PSO performs benefit concert for at-risk kids
The performance, led by PSO Assistant Conductor Lucas Richman, was an outreach effort for the local agency that helps at-risk students. The music had also been an important part of Richman's own childhood development.
Richman expressed an early interest in music when he started playing piano at age 5. He also learned to read at an early age and enjoyed the biographies of composers, including one of Aaron Copland. Inspired by the Copland biography, Richman decided to write the composer a letter. "What amazed me was that he took the time to write back to a 5-year-old boy," said Richman.
Richman followed his passion for music by attending the University of California at Los Angeles as a violin major. His introduction to the Pittsburgh Symphony came in 1998 when he was chosen for the position of assistant conductor." It has been a wonderful four years," he said.
Richman began his career as a young boy playing the piano. Now he would like to give inspiration to budding musicians, through his concerts, such as the one at Laurel Highlands, and his new CD " Day is Done ." Original and well-known lullabies are featured on the compact disc. Richman hopes that parents will use this CD as a tool to introduce their young children to the world of music.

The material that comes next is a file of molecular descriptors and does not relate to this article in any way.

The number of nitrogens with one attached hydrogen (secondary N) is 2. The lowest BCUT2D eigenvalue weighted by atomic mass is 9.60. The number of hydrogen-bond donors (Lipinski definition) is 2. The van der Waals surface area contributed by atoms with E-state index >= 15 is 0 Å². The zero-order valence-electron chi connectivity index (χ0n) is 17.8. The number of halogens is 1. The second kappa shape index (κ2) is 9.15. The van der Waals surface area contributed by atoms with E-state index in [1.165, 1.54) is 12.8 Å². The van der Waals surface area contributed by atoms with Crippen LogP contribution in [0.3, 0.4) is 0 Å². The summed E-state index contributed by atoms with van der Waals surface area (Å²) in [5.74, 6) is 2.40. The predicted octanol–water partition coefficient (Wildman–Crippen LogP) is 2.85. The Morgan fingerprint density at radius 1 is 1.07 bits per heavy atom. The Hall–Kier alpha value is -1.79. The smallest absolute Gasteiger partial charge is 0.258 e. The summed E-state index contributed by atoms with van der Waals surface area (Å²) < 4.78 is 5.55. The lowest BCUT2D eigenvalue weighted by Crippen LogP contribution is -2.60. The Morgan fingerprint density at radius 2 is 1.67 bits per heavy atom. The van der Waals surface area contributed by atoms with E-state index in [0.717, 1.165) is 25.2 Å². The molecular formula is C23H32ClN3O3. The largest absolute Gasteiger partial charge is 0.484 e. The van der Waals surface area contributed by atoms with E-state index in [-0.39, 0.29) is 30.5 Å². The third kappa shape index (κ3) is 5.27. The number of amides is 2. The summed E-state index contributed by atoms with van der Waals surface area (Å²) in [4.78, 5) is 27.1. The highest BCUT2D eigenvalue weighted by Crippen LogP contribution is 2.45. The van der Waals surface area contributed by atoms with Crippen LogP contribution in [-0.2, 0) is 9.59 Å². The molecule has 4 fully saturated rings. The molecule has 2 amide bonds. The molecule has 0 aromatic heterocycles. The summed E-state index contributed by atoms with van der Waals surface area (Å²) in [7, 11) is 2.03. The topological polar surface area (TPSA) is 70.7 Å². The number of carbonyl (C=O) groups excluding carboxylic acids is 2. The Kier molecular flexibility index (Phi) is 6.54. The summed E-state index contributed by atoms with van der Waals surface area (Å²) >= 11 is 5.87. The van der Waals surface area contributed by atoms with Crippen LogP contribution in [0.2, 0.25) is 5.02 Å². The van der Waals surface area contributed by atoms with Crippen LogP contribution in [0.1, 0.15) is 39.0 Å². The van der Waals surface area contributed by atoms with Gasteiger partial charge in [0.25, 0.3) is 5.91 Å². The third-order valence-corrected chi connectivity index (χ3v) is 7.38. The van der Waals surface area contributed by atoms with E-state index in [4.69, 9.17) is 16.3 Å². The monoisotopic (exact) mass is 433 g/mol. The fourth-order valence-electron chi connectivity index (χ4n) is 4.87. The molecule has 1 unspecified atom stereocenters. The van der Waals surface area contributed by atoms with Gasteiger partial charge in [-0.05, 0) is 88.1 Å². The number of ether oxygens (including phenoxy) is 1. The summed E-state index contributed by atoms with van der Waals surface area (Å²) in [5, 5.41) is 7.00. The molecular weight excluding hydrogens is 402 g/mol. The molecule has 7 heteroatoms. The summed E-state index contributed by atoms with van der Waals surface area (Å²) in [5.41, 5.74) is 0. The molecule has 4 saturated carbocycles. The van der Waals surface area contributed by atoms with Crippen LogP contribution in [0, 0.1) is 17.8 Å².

Richman's vision and the Communities In Schools mission work hand in hand. Both hope that children will be successful in school and in the future.
"The story about how the Pittsburgh Symphony and Communities In Schools developed a partnership is quite serendipitous," according to Bill Solomon, Communities In Schools board president.
Solomon explained that a board member heard a radio advertisement saying the Pittsburgh Symphony would be performing a benefit concert for another organization. The board member was intrigued and called the Pittsburgh Symphony immediately. That was the beginning of a nine-year partnership between the Pittsburgh Symphony and Communities In Schools.
Solomon has been with Communities In Schools since its founding in 1989. He was near retirement from his job at Chestnut Ridge Counseling when he heard about the first meeting of the group at Penn State Fayette campus. "I went to the meeting," states Solomon, "and was so impressed that I decided to get involved with this worthy organization. It's a fantastic feeling to have the Pittsburgh Symphony here with us."
To finish the night on a sweet note after the recent performance by the symphony, the local barbershop quartet, Dutch Treat, serenaded concert-goers as they enjoyed an old-fashioned ice cream social under the stars in the Laurel Highlands High School courtyard.